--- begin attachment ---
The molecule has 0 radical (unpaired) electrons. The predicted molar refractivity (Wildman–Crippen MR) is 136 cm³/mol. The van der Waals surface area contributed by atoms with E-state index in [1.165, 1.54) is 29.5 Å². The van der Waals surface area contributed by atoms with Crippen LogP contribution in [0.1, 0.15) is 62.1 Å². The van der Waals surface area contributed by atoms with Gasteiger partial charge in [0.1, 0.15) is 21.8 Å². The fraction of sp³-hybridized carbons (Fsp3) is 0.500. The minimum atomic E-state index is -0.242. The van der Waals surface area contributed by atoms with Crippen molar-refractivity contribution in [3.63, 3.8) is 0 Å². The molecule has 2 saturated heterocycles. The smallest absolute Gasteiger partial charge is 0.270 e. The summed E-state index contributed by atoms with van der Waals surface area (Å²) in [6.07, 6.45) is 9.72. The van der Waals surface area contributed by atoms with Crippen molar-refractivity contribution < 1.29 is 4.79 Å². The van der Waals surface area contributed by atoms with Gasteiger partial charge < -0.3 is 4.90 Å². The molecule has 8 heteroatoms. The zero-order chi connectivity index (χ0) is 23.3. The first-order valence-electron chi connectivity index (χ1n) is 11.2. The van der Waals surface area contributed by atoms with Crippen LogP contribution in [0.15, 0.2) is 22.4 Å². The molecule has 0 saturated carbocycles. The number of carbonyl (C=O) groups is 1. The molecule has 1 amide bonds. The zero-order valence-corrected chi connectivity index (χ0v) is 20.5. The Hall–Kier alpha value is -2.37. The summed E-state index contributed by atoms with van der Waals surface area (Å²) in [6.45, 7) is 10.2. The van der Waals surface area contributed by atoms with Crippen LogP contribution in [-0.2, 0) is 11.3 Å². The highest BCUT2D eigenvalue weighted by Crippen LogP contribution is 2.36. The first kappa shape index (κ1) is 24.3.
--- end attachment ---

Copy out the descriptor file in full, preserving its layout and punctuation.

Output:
The molecule has 0 radical (unpaired) electrons. The predicted molar refractivity (Wildman–Crippen MR) is 136 cm³/mol. The van der Waals surface area contributed by atoms with E-state index in [1.165, 1.54) is 29.5 Å². The van der Waals surface area contributed by atoms with Crippen LogP contribution in [0.1, 0.15) is 62.1 Å². The van der Waals surface area contributed by atoms with Gasteiger partial charge in [0.1, 0.15) is 21.8 Å². The fraction of sp³-hybridized carbons (Fsp3) is 0.500. The minimum atomic E-state index is -0.242. The van der Waals surface area contributed by atoms with Crippen molar-refractivity contribution in [3.63, 3.8) is 0 Å². The molecule has 2 saturated heterocycles. The smallest absolute Gasteiger partial charge is 0.270 e. The summed E-state index contributed by atoms with van der Waals surface area (Å²) in [6.07, 6.45) is 9.72. The van der Waals surface area contributed by atoms with Crippen molar-refractivity contribution < 1.29 is 4.79 Å². The van der Waals surface area contributed by atoms with Gasteiger partial charge < -0.3 is 4.90 Å². The molecule has 8 heteroatoms. The zero-order chi connectivity index (χ0) is 23.3. The first-order valence-electron chi connectivity index (χ1n) is 11.2. The van der Waals surface area contributed by atoms with Crippen LogP contribution in [0.15, 0.2) is 22.4 Å². The molecule has 0 saturated carbocycles. The number of carbonyl (C=O) groups is 1. The molecule has 1 amide bonds. The zero-order valence-corrected chi connectivity index (χ0v) is 20.5. The Hall–Kier alpha value is -2.37. The summed E-state index contributed by atoms with van der Waals surface area (Å²) in [6.45, 7) is 10.2. The van der Waals surface area contributed by atoms with Crippen LogP contribution in [-0.2, 0) is 11.3 Å². The highest BCUT2D eigenvalue weighted by Crippen LogP contribution is 2.36. The first kappa shape index (κ1) is 24.3.